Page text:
Your wise grandma may have told you never to judge a book by its cover, but when it comes to heart disease, you should rethink that advice. According to research from Intermountain Medical Center Heart Institute and Johns Hopkins University, a person’s body shape may be a better predictor of future heart disease than either body weight or body mass index.
Scientists looked at 200 patients with type 1 or type 2 diabetes—chosen because they had a high proclivity for developing left ventricular dysfunction—and assessed heart disease risk based on whether each patient carried more weight on the hips or in the abdomen. Subjects underwent CT screenings and echocardiography to measure global systolic longitudinal strain, which is an index of left ventricular function.
So, for a lower risk of heart disease, is it better to resemble an apple or a pear?
The researchers found that greater waist circumference was associated with “progressively worse global strain.” They could not find similar findings with other commonly used measures.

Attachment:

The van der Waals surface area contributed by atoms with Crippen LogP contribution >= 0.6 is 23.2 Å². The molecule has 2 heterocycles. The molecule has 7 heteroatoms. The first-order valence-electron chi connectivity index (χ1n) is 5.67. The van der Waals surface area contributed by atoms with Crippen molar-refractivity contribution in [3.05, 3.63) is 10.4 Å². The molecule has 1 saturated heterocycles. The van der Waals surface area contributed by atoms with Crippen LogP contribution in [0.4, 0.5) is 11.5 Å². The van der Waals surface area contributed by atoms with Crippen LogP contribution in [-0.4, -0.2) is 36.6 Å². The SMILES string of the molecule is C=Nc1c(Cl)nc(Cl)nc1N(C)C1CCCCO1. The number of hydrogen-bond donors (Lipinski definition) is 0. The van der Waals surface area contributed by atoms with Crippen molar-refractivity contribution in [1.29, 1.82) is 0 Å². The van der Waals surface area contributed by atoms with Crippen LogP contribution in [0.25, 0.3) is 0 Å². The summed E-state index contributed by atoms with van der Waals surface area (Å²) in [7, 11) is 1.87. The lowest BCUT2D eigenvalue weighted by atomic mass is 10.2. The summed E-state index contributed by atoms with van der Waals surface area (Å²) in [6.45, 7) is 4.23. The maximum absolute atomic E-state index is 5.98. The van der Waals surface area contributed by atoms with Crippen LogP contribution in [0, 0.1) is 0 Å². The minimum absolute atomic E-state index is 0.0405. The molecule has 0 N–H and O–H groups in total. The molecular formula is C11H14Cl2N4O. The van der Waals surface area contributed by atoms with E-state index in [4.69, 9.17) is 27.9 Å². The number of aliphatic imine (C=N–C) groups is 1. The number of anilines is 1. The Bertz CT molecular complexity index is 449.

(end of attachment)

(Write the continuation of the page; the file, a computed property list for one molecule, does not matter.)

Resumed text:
“After including either weight or BMI in the regression model, only waist circumference remained an independent predictor of global [strain], while weight and BMI became non-significant,” the authors wrote.
One of the report’s authors, Brent Muhlestein, MD, concluded, “This study confirms that having an apple-shaped body—or a high waist circumference—can lead to heart disease, and that reducing your waist size can reduce your risks.”
This information was presented at the American College of Cardiology 2016 Scientific Session in Chicago. An abstract appeared in the Journal of the American College of Cardiology (2016; 67 [13_S], 1609).
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